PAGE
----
1. Rio-Antirio Bridge(officially the Charilaos Trikoupis Bridge) is one of the world’s longest multispan cable-stayed bridges of the fully suspended type. The bridge spans the western end of the Gulf of Corinth near Patras linking Western Greece and Peloponnisos. The 2.38km long bridge designed by Berdj Mikaelian was opened ahead of schedule the day before the launch of the Athens 2004 Olympics on 12 August, 2004, and was used by runners to bring the Olympic flame to Athens. Its 28m-wide span allows for two vehicle lanes each way as well as a pedestrian walkway.

An aerial view of the construction process for the 2.38km-long Rio-Antirrio bridge. The picture was taken in 2000. Photo: WikiCommons/Nikos Daniilidis

2. Tsakona Arch bridge (490m) is one of the world’s longest multi-span arch bridges. The bridge across the Tsakona Valley in Peloponnisos links Megolopoli to Kalamata. Work began in 2008 and was completed by January 2016. Its construction proved extremely challenging. It was originally budgeted at 94 million euro but the final cost was 131.5 million euro.

3. Tatarna Bridge is 465m long and provides a link over the man-made Lake Kremasta which was created when a dam across the Acheloos River. The box-girder bridge with three spans was completed in 1973. A 17th century stone arch bridge once spanned the river at the same spot. The bridge marks the border between Aetolia-Acarnania and Evrytania.

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4. Euripus Bridge (694m) spans the Euripus Strait to link Euboea to the Greek mainland at Chalcis. Built in 1992, it is Greece’s first cable-stayed road bridge.

5. Konitsa (Aoos bridge) spans the Aoos River in Epirus built in 1870, it was the work of local architect and engineer Ziogas Frontzos from Pyrsogianni, a small village 32 km from Konitsa. It is  20m high 35m long and just wide enough for pedestrians, livestock, and carts to pass from one side to the other. When the Turks asked him where he had studied, he said  he had studied at the University of Pyrsogianni, in the “quarry outside the village where young craftsmen were taught the secrets of this art.” He did a good job because the bridge has withstood several attempts by invading armies to destroy it.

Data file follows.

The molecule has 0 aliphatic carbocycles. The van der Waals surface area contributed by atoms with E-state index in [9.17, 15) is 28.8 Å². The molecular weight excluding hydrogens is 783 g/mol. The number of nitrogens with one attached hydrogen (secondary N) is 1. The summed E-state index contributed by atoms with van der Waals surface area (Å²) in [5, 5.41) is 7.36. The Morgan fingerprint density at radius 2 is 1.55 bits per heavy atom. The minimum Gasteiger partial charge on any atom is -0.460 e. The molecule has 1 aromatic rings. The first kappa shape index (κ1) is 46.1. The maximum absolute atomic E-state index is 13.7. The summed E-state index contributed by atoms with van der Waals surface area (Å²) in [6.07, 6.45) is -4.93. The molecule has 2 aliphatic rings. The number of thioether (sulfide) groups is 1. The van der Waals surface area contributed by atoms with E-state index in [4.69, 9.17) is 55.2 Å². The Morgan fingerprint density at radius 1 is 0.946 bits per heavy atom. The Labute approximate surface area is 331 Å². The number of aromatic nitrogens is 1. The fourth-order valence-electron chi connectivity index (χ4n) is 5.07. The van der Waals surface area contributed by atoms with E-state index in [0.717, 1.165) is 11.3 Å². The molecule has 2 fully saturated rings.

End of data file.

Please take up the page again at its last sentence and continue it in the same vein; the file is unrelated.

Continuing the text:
Konitsa Bridge over the River Aoos. Under the bridge is a bell that sounds only when the wind is strong – a warning that it may be dangerous to cross the bridge at such a time. Photo: WikiCommons/OnnoZweers

6. The Bridge of Arta (142m). The original bridge that spans the Arachtos River in Epirus may have been built in Roman times but it has been rebuilt a number of times over the centuries. The current bridge was built by the Turks around 1606. A line in the traditional folk song The Bridge of Arta reflects the problems of building it: “All day they were building it, and in the night it would collapse”. According to the song, the problems only stopped once the head builder sacrificed his wife by burying her in the bridge’s foundations.

7. Portitsa Bridge (2.27m) in Grevena spans the Portitsa river gorge in Western Macedonia. There are few bridges in the world that can offer such a spectacular backdrop as this beautiful stone arch bridge. It was built in 1743 with help from the nearby monastery at Spilaio.

The picturesque Portitsa Bridge in Western Macedonia. Photo: WikiCommons/CharoulaZt

8. De Bosset Bridge in Argostoli Bay Kefalonia. Built in 1813 it is 689.9m long. It is the longest bridge made of stone over the sea in the world. It was the brainchild of Swiss engineer Charles de Bosset. He was also the governor for the island which had come under British protection at the end of the Napoleonic wars. The bridge was first made of wood which was then replaced piece by piece with sandstone blocks.

9. Arkadiko Bridge is 22m long, 3.6m wide and nearly 4m high. Dating to the Mycenaean period, it was built between 1300 and 1190 BC. It is the oldest arch bridge in the world that is still in use. It links Tiryns and Epidaurus in the Peloponnese and was was probably built specifically for the easy passage of chariots. It is made of limestone boulders and smaller stones.

The oldest still-functioning arch bridge in the world. This Mycenaean bridge was originally designed for chariot use in the Bronze Age. Photo: WikiCommons/Petr Novak

10. Eleutherna Bridge (9,35m). This ancient corbel arch bridge with false arch near Eleutherna in Crete is made of limestone was built during the Hellenistic period, some time between the 4th and 3rd Centuries BC. It crosses the confluence of the Pharangitis and Chalopota streams and is still in use.

Eleutherna Bridge in Crete has remained in service for over 2000 years. Photo:Petr Novak /WikiCommons